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Expert Tips- Importance of Adding Sulphite and Stirring


Adding sulphites to homemade wine is important for several reasons. Firstly, sulphites act as a preservative, preventing the growth of bacteria and yeast that can spoil the wine and cause it to develop an off flavor or become undrinkable. Secondly, sulphites protect the wine from oxidation, which can cause the wine to lose its flavor, aroma, and color over time. Thirdly, sulphites can also help to stabilize the wine, preventing changes in color, flavor, and aroma as the wine ages.

Although sulphites are naturally present in wine, the levels are often not sufficient to prevent spoilage and oxidation, so additional sulfites are added during the winemaking process.

When making homemade wine, it is important to follow recommended guidelines for adding sulphites. Too little sulphites can result in spoilage and oxidation, while too much sulphites can affect the flavor and aroma of the wine.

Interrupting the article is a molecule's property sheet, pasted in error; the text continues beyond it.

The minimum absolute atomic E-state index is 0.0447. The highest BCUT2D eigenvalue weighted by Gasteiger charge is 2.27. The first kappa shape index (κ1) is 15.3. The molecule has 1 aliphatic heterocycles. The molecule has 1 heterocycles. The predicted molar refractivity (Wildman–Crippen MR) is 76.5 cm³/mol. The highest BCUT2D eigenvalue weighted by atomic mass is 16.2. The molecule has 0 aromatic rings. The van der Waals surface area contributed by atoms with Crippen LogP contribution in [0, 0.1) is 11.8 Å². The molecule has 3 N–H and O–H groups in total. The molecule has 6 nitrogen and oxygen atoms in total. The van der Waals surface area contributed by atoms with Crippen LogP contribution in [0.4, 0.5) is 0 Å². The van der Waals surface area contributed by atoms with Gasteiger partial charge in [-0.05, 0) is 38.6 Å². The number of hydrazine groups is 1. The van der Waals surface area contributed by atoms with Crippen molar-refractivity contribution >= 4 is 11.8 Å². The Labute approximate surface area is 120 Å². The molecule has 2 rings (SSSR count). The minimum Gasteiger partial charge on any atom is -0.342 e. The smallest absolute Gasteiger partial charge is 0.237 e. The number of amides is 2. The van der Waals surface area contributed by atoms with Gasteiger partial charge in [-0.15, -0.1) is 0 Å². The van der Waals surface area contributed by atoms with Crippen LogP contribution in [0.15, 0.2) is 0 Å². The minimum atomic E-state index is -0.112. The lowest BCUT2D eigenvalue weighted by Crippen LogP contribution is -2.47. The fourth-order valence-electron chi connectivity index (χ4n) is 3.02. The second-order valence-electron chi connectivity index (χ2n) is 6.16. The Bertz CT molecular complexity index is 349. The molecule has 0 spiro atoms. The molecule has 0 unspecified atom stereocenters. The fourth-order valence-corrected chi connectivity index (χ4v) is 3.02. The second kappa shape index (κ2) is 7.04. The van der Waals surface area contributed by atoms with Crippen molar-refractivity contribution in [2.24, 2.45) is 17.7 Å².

Tips using Sulphite

On day 1, the wine kit needs to be stirred very vigorously! This is because the juice and concentrate are very viscous, and don’t mix easily with water. If it seems that dumping the contents of the bag into the primary with the water has done its job, it hasn’t.

The wine lies on the bottom of the primary with a layer of water on top. When it comes time to stabilize and fine the wine, it has to be stirred vigorously AGAIN. All the CO2 needs to be driven off that accumulated during fermentation. If you don’t drive off the CO2, the dissolved gas will attach to the fining agents, preventing them from settling out.

Here in Calgary, we are 3,557 feet above sea level, so driving off the CO2 takes much longer. You can stir and stir and stir daily as long as it takes / you can use a Vacuvin / or at The Home Vintner we have degassers you can rent for $ 5.00 a day. We have free CO2 testers we give to our customers. You may think you have all the CO2 out, but a test with our tester will tell the tale. If you hear a pop or a fizz, you still have CO2 and “back to the drawing board!” Only when the gas is driven off, can the fining agents work their magic.


(excerpt from Tim Vandergrift’s wine blog)